No kitty in my new apartment!?!?
October 23, 2011 2:28 PM   Subscribe

Landlord says a fellow tenant's allergies mean no kitty for me. Is there anything I can do?

When my roommate and I were searching for an apartment, we specifically told the broker we planned to get a cat soon, and it was important that our apartment allowed said cat. For this apartment, we were told (by the broker, who rents all of the apartments for our landlord and seems to be fairly close with our landlord) that, while the lease said it was no pets, that was a standard clause, and the landlord would be fine discussing a pet later. After all, the couple living above us (in a 3-family walkup) have a cat!

Clearly, it was dumb to not confirm this with the landlord.

Fast-forward to now: I want to take in a kitten from a co-worker (his dog hates the cat). Like the good tenant I think I am, I called my landlord to let him know and see what kind of pet deposit—if any—he wanted. Little did I know that absolutely no cats! are allowed, because the landlord's daughter—who lives in the apartment below mine—has a cat allergy.

I think this is preposterous. Our apartments have hardwood floors, do not have vent heating, and the cat would not be allowed into the building hallway. It wouldn't be an outdoors cat. (And even if it was, our next-door neighbor's cat roams around our backyard all day! It's sitting outside my window right now!) I can't imagine that would affect her allergies.

(The cat on the third floor is allowed because it is presumably hypoallergenic.)

Obviously, I have no intentions of breaking my lease, going behind my landlord's back, or getting a cat if it truly will affect my neighbor. But I'd like to at least have a discussion with the daughter and her parents/my landlord to see if they'd be willing to work something out—even if it's just a temporary "let's see if this works and if not we'll get rid of the cat."

So, my question: Would a cat, kept on a separate floor and in a completely separate apartment with no vent connection between the apartments, affect my landlord's daughter's allergies? How can I best approach this without annoying or angering my landlord or his daughter? I've already baked cookies as a goodwill offering.

Normally I would just drop this, but I'd hate to let down my co-worker and potentially send the cute kitty to a shelter, and I've been planning long-term for a new cat (I've never lived without animals, so I already feel a little naked in this apartment) so suddenly being told it's not possible has sent me into a funk. I wouldn't have moved here if I'd known, and I'm upset with the broker for not being upfront with me. Help?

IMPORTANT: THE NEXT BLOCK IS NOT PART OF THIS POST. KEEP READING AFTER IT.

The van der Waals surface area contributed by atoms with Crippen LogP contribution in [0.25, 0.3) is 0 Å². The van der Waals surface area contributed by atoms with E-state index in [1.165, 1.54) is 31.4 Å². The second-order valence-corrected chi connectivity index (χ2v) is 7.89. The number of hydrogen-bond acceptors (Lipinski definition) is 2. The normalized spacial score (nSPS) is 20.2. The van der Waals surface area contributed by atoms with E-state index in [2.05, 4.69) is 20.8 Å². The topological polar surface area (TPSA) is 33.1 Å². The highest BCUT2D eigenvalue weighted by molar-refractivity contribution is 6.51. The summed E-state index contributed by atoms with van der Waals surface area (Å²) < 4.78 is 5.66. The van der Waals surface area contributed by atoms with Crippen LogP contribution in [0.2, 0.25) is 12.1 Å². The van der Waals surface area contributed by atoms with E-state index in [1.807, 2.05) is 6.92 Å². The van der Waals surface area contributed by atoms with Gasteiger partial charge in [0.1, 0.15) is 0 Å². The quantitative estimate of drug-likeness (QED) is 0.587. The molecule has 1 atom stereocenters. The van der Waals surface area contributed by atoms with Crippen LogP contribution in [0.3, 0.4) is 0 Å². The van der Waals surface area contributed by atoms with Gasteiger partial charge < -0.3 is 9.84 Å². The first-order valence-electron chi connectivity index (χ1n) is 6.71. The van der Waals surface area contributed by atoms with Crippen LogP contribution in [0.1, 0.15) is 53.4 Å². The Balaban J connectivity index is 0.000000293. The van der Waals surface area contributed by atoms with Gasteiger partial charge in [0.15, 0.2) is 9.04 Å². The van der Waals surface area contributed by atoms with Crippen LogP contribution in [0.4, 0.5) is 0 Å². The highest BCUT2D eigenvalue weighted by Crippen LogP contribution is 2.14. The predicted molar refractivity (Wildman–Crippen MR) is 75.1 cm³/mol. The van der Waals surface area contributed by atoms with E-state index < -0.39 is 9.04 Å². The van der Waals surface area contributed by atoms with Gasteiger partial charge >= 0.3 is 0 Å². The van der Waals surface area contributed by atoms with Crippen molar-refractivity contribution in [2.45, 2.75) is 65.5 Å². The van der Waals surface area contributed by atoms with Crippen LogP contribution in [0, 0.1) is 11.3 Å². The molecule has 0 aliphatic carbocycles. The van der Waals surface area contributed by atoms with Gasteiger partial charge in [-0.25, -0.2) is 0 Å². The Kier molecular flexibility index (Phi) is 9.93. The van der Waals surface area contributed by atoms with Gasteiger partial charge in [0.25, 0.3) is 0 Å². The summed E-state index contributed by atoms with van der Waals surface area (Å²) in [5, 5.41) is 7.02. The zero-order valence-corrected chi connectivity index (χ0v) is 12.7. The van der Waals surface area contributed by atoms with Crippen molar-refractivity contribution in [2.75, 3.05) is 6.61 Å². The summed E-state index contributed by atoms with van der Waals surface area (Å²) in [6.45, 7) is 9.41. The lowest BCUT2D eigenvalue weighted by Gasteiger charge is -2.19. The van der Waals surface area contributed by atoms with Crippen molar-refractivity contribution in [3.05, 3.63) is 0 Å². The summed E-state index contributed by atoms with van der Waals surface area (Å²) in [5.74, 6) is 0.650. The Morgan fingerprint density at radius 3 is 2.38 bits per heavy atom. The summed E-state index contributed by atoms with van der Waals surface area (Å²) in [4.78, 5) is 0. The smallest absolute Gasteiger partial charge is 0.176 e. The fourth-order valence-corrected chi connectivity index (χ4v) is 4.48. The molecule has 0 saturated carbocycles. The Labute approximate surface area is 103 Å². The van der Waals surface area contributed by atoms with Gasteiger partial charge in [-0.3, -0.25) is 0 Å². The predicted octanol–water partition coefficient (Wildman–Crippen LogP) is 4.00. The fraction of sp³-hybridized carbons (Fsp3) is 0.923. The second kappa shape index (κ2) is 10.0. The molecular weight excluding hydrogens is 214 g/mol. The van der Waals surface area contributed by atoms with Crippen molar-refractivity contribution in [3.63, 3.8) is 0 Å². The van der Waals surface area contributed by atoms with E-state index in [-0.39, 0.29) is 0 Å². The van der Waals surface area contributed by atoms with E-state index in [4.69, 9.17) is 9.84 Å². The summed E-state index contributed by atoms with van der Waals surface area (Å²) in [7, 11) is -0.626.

If it makes any difference, I'm in NYC/Queens.
posted by good day merlock to Pets & Animals (30 answers total)
the lease says no pets, the landlord is a parent protecting their daughter. sadly, i think this means no matter how right you may be, you don't get a cat while living here.
posted by nadawi at 2:35 PM on October 23, 2011 [14 favorites]

Response by poster: It may be irrelevant but the daughter is in her mid-30s—hardly "just moved out of college" or anything. But it might not be important.
posted by good day merlock at 2:37 PM on October 23, 2011

What possible reason do they have to say yes to you? The worst case scenarios are obvious: daughter gets sick, cat causes problems, etc, and there's absolutely zero upside: your lease already says no cats, and they obviously don't like cats. Unless you can come up with any reason that they would want to say yes to you, I don't see that you have any chance.
posted by brainmouse at 2:37 PM on October 23, 2011 [3 favorites]

It is irrelevent whether the cat would affect your landlord or his daughter. He has every right, and has explicitly taken every right, to ban pets from the apartment.

Sorry, you made a mistake in not getting a lease that allows pets. Deal with it or move.
posted by saeculorum at 2:39 PM on October 23, 2011 [5 favorites]

even if it's just a temporary "let's see if this works and if not we'll get rid of the cat."

Do not propose this, even if they might agree. Do NOT do this to the cat.
posted by sweetkid at 2:42 PM on October 23, 2011 [21 favorites]

I feel your pain, and one of my missions in life is to make landlords more tolerant of pets.

However, you're SOL here. Your lease says no pets, and there's a family allergy. You aren't getting a cat while you live there, sorry.

I realize your question is more about the effect of your cat on the allergies, but in the end, it really doesn't matter, and you're fighting a losing battle. Even if you did get the cat on a trial basis and the daughter's allergies were still affected, now you have to give up the kitten or move, which isn't fair to the cat (never might the daughter). Kittens are much more likely to be adopted while they're still cute little kittens.

Chalk this up to a life lesson (it's one I've also learned the hard way) and next time get the pets into the lease up front.
posted by cgg at 2:45 PM on October 23, 2011 [1 favorite]

Seconding sweetkid - cats are very sensitive to changes in their environment and moving a kitten around from house to house will be really traumatic for him.

I've had cats my whole life and I can tell you that their hair migrates in amazing ways. Mine have never been outside my house, but I would be willing to bet severely cat-allergic people would sneeze in my car or even my office. I know it's sad that you can't have a cat, but I do think there's a chance that the woman could be affected if she's directly beneath you.
posted by something something at 2:45 PM on October 23, 2011

I think your broker let you down, not the landlord. Even if the LL's daughter can deal with the "cat waft through the floor" issue, it will still be a hot button issue in the future. No need to start a little spat between you and your LL.